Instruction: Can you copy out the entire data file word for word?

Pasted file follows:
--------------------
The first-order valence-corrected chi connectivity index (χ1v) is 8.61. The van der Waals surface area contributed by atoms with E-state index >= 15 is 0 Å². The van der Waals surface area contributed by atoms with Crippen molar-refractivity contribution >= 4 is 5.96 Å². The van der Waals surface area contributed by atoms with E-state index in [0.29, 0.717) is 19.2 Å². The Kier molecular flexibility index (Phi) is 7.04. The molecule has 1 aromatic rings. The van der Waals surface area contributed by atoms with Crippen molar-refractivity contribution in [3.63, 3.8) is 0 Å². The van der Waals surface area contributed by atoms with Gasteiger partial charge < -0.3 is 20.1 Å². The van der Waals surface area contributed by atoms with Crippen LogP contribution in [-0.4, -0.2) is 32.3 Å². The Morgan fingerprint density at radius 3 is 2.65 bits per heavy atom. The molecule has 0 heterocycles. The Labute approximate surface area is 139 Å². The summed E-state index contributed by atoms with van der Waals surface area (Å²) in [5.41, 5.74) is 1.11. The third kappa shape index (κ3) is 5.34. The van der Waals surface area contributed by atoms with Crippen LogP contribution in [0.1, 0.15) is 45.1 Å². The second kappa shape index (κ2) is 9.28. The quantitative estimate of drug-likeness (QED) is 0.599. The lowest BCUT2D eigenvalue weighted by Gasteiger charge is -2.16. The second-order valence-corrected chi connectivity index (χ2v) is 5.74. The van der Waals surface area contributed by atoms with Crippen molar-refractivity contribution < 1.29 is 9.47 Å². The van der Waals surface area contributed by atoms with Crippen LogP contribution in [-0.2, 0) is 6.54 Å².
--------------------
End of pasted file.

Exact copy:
The first-order valence-corrected chi connectivity index (χ1v) is 8.61. The van der Waals surface area contributed by atoms with E-state index >= 15 is 0 Å². The van der Waals surface area contributed by atoms with Crippen molar-refractivity contribution >= 4 is 5.96 Å². The van der Waals surface area contributed by atoms with E-state index in [0.29, 0.717) is 19.2 Å². The Kier molecular flexibility index (Phi) is 7.04. The molecule has 1 aromatic rings. The van der Waals surface area contributed by atoms with Crippen molar-refractivity contribution in [3.63, 3.8) is 0 Å². The van der Waals surface area contributed by atoms with Gasteiger partial charge < -0.3 is 20.1 Å². The van der Waals surface area contributed by atoms with Crippen LogP contribution in [-0.4, -0.2) is 32.3 Å². The Morgan fingerprint density at radius 3 is 2.65 bits per heavy atom. The molecule has 0 heterocycles. The Labute approximate surface area is 139 Å². The summed E-state index contributed by atoms with van der Waals surface area (Å²) in [5.41, 5.74) is 1.11. The third kappa shape index (κ3) is 5.34. The van der Waals surface area contributed by atoms with Crippen LogP contribution in [0.1, 0.15) is 45.1 Å². The second kappa shape index (κ2) is 9.28. The quantitative estimate of drug-likeness (QED) is 0.599. The lowest BCUT2D eigenvalue weighted by Gasteiger charge is -2.16. The second-order valence-corrected chi connectivity index (χ2v) is 5.74. The van der Waals surface area contributed by atoms with Crippen molar-refractivity contribution < 1.29 is 9.47 Å². The van der Waals surface area contributed by atoms with Crippen LogP contribution in [-0.2, 0) is 6.54 Å².